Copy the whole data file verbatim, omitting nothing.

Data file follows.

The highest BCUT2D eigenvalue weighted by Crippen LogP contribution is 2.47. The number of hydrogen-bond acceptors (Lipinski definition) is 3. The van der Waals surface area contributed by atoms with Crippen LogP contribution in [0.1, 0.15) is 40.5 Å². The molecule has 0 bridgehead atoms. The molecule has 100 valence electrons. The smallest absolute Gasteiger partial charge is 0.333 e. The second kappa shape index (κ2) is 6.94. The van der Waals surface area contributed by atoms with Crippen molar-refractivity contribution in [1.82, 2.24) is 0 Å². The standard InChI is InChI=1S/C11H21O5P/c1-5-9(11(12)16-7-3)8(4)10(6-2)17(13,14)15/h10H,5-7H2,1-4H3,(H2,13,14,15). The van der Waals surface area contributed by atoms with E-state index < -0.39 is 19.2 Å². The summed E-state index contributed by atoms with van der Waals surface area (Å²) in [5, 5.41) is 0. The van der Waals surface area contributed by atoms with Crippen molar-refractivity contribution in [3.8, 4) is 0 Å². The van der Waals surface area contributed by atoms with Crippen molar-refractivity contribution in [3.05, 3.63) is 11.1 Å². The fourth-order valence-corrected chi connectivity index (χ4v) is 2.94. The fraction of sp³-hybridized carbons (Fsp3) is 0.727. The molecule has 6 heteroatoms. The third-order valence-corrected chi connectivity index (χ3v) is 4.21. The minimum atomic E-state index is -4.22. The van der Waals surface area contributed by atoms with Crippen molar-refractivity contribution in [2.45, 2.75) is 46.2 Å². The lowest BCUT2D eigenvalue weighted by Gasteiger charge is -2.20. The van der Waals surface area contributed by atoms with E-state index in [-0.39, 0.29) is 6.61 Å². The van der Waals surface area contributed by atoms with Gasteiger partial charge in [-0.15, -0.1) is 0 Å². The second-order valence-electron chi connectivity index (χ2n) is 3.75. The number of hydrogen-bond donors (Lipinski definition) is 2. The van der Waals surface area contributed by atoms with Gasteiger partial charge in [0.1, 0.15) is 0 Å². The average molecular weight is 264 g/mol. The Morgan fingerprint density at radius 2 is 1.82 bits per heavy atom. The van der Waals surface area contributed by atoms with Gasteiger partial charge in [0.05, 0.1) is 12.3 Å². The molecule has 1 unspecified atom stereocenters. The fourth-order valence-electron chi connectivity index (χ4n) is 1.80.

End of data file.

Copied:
The highest BCUT2D eigenvalue weighted by Crippen LogP contribution is 2.47. The number of hydrogen-bond acceptors (Lipinski definition) is 3. The van der Waals surface area contributed by atoms with Crippen LogP contribution in [0.1, 0.15) is 40.5 Å². The molecule has 0 bridgehead atoms. The molecule has 100 valence electrons. The smallest absolute Gasteiger partial charge is 0.333 e. The second kappa shape index (κ2) is 6.94. The van der Waals surface area contributed by atoms with Crippen molar-refractivity contribution in [1.82, 2.24) is 0 Å². The standard InChI is InChI=1S/C11H21O5P/c1-5-9(11(12)16-7-3)8(4)10(6-2)17(13,14)15/h10H,5-7H2,1-4H3,(H2,13,14,15). The van der Waals surface area contributed by atoms with E-state index < -0.39 is 19.2 Å². The summed E-state index contributed by atoms with van der Waals surface area (Å²) in [5, 5.41) is 0. The van der Waals surface area contributed by atoms with Crippen molar-refractivity contribution in [3.8, 4) is 0 Å². The van der Waals surface area contributed by atoms with Crippen molar-refractivity contribution in [3.05, 3.63) is 11.1 Å². The fourth-order valence-corrected chi connectivity index (χ4v) is 2.94. The fraction of sp³-hybridized carbons (Fsp3) is 0.727. The molecule has 6 heteroatoms. The third-order valence-corrected chi connectivity index (χ3v) is 4.21. The minimum atomic E-state index is -4.22. The van der Waals surface area contributed by atoms with Crippen molar-refractivity contribution in [2.45, 2.75) is 46.2 Å². The lowest BCUT2D eigenvalue weighted by Gasteiger charge is -2.20. The van der Waals surface area contributed by atoms with E-state index in [-0.39, 0.29) is 6.61 Å². The van der Waals surface area contributed by atoms with Gasteiger partial charge in [-0.15, -0.1) is 0 Å². The second-order valence-electron chi connectivity index (χ2n) is 3.75. The number of hydrogen-bond donors (Lipinski definition) is 2. The van der Waals surface area contributed by atoms with Gasteiger partial charge in [0.1, 0.15) is 0 Å². The average molecular weight is 264 g/mol. The Morgan fingerprint density at radius 2 is 1.82 bits per heavy atom. The van der Waals surface area contributed by atoms with Gasteiger partial charge in [0.05, 0.1) is 12.3 Å². The molecule has 1 unspecified atom stereocenters. The fourth-order valence-electron chi connectivity index (χ4n) is 1.80.